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Biven, L. Panksepp, J. (2007). Commentary on “Toward a Neuroscience of Empathy: Integrating Affective and Cognitive Perspectives”. Neuropsychoanalysis, 9(2):141-146.
   

(2007). Neuropsychoanalysis, 9(2):141-146

Commentary on “Toward a Neuroscience of Empathy: Integrating Affective and Cognitive Perspectives” Related Papers

Lucy Biven and Jaak Panksepp

Emotion-Cognition Mind/Brain Interpenetration in Empathy

Douglas Watt is well aware of the difficulties inherent in the neuroscientific study of higher-order emotions, as he provides the most extensive integration, to date, for understanding brain substrates of empathy. He emphasizes that empathy, like all affective cognitions, lies at the intersection of consciousness and emotion. Just as there are different emotions and levels of individual emotional complexities (from primary to tertiary processes), there are different levels of empathic feelings and consciousness. Watt develops an argument hypothesizing that deep empathy is fundamentally an emotional function, based largely on a social-engagement and attachment cluster of emotions (LUST, PLAY, CARE/NURTURANCE, and PANIC/SEPARATION DISTRESS: here we will simply use the original designators CARE and PANIC for the nurturance and separation-distress systems respectively), secondarily honed by the defense cluster (FEAR, RAGE, and disgust), all elaborated by higher cognitive consider-ations.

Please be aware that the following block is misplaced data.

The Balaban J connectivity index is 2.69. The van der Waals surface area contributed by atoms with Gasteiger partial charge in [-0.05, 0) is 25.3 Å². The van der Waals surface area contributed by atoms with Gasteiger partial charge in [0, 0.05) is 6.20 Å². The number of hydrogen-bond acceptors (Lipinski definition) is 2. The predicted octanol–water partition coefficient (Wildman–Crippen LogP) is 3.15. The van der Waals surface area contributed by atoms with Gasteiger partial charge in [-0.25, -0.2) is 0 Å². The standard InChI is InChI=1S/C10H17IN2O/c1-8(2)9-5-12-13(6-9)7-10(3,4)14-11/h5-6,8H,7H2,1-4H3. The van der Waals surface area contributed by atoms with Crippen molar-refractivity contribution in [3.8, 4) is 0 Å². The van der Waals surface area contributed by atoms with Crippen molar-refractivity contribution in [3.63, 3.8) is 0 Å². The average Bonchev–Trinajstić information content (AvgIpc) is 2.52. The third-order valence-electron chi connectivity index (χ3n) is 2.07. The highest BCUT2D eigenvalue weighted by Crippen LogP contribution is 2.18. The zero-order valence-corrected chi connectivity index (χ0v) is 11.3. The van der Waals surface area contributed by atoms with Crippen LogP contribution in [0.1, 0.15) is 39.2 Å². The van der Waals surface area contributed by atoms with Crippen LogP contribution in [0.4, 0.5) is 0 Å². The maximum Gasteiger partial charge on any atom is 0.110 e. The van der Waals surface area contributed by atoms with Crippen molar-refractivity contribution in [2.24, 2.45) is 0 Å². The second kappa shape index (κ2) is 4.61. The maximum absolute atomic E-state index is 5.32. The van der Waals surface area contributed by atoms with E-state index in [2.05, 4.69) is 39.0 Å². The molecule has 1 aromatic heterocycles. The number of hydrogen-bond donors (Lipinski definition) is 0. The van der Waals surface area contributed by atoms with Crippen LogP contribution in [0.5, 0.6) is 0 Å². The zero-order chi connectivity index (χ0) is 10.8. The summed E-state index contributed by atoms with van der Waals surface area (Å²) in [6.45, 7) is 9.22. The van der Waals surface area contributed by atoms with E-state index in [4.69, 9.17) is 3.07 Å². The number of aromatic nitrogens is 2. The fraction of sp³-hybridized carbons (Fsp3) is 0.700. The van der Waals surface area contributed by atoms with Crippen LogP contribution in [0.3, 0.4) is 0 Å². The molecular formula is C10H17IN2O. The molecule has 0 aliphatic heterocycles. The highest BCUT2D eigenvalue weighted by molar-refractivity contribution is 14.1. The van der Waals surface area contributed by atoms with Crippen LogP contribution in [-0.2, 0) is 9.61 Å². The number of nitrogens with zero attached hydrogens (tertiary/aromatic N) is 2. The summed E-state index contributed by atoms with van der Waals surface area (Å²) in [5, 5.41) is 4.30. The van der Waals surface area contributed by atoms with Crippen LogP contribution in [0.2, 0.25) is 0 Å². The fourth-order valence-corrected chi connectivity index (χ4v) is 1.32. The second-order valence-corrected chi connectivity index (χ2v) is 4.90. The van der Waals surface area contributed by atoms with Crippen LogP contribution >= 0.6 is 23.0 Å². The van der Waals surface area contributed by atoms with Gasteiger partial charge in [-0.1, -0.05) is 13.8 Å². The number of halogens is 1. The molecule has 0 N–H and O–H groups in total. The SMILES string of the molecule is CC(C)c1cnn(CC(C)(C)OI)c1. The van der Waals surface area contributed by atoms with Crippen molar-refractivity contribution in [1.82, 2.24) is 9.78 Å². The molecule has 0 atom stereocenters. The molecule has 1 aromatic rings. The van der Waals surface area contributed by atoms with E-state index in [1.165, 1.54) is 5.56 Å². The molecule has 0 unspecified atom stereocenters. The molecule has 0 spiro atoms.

Watt explains that empathy interdigitates with attachment systems for the following reasons:

1.   Empathy prevents us from hurting people we love, and this maintains the integrity of attachments.

2.   Empathy helps to protect us from the anguish of broken attachments: since humans are profoundly social creatures, we are vulnerable to the ravages of loss. Perhaps empathy evolved as a buffer against the misery of loss, providing a means of comfort.

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